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I'm going to paste something here...I hope it's not deleted. Could this common childhod infection be the culprit?

From the internet:
An average human scalp contains about 100,000 hairs. Even when most of these hairs remain healthy, it is little consolation to the child with hair loss. Sergio, I expect that your 8-year-old's hair loss concerns him even more than it concerns you.

Hair loss in children is much more common than most people suspect. Catherine Wiley, M.D., of the Connecticut Children's Medical Center, estimates that hair loss is responsible for 3% of all pediatric office visits. The list of all the possible causes for hair loss is exceedingly long. Thankfully, the great majority of children who lose their hair do so from one of four causes -- all of which usually resolve with the appropriate treatment:

1. A fungal infection similar to athlete's foot is the most common cause of hair loss in children. Tinea capitis is the technical name for this scalp infection (tinea pedis is the name if the infection is on the foot). Tinea capitis is rare after puberty. Children with tinea capitis usually have patchy hair loss with some broken-off hairs visible just above the surface of the scalp. The patches of hair loss are usually round or oval, but sometimes irregular. Sometimes the hairs are broken right at the surface, and look like little black dots on the scalp. Sometimes gray flakes or scales are seen. Treatment usually requires an oral anti-fungal medication that can be prescribed by your doctor. The medication must be taken for 4 to 8 weeks, but is very effective at curing the infection and restoring the hair.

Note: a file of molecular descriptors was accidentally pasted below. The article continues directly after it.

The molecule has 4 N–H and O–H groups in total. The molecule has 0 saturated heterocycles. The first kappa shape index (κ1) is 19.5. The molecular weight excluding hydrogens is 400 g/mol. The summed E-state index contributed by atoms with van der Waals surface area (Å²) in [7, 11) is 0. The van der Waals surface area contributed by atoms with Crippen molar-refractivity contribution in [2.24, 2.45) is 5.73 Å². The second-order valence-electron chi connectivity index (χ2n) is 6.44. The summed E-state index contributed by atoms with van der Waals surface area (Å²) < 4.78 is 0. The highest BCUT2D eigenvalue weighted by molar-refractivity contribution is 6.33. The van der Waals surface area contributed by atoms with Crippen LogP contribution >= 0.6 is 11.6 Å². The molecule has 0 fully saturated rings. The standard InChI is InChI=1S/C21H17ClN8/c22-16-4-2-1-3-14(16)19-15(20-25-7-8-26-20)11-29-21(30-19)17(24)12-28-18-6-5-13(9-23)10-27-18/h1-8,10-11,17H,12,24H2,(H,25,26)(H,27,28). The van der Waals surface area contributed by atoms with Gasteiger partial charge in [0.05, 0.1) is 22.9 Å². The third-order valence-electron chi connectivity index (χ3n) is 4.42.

Bookmark   December 12, 2005 at 11:54PM
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It does sound to me like it could be tinea capitis. Your pediatrician or NP should be able to diagnose and treat it.

    Bookmark   December 13, 2005 at 1:51AM
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pamela1- Thank you so much. It soes sound like tinea capitas. She does have some flaking as well. I'm getting her in to her Ped. before the end of the week. Brushing her hair this morning, I was amazed at how much she's lost.
Thanks again!

    Bookmark   December 13, 2005 at 9:03AM
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Poor little sweetie. She deserves an extra Christmas gift. Let us know how she does and what you find out. Just a thought--you might want to take your other child in as well, in the event it's something they could pass to each other and she may have to take some medicine, too, to fully eradicate it.

Please let us know how it all turns out!

    Bookmark   December 13, 2005 at 2:35PM
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Isn't this ring worm? By the way, are cortisone shots something that you can only have so many of before they become somewhat risky?

    Bookmark   December 13, 2005 at 3:39PM
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Isn't this ring worm?